George Baer was a railroad and coal mining magnate at the turn of the twentieth century. Amid a violent and protracted strike that shut down much of the country’s anthracite coal industry, Baer defied President Teddy Roosevelt’s appeal to arbitrate the issues at stake, saying, “The rights and interests of the laboring man will be protected and cared for… not by the labor agitators, but by the Christian men of property to whom God has given control of the property rights of the country.” To the Anthracite Coal Commission investigating the uproar, Baer insisted, “These men don’t suffer. Why hell, half of them don’t even speak English.”den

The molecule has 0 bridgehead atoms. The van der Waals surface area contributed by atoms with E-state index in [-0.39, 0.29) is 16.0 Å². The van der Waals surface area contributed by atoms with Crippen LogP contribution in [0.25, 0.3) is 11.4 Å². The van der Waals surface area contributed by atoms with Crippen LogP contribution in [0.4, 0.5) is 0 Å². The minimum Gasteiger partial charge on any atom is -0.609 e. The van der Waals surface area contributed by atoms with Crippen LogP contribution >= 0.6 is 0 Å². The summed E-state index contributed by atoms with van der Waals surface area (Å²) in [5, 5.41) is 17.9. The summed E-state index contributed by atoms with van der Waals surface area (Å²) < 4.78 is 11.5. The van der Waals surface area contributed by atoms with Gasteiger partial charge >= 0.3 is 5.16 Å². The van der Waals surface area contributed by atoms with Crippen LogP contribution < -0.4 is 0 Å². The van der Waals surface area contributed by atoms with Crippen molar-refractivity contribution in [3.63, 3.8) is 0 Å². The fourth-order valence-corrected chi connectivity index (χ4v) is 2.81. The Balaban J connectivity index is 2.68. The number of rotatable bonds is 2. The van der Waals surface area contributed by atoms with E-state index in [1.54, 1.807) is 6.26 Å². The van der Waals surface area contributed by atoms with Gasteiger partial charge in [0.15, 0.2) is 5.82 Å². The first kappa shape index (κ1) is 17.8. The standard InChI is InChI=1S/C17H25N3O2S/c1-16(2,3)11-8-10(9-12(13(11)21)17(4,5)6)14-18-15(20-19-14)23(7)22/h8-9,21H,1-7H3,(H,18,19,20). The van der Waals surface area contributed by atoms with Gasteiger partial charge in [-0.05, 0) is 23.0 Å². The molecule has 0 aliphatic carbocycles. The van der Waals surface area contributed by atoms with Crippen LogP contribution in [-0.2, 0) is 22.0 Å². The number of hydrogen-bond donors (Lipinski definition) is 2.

We might call that adopting the imperial position. Titans of industry and finance back then often assumed that they had the right to supersede the law and tutor the rest of America on how best to order its affairs. They liked to play God. It’s a habit that’s returned with a vengeance in our own time.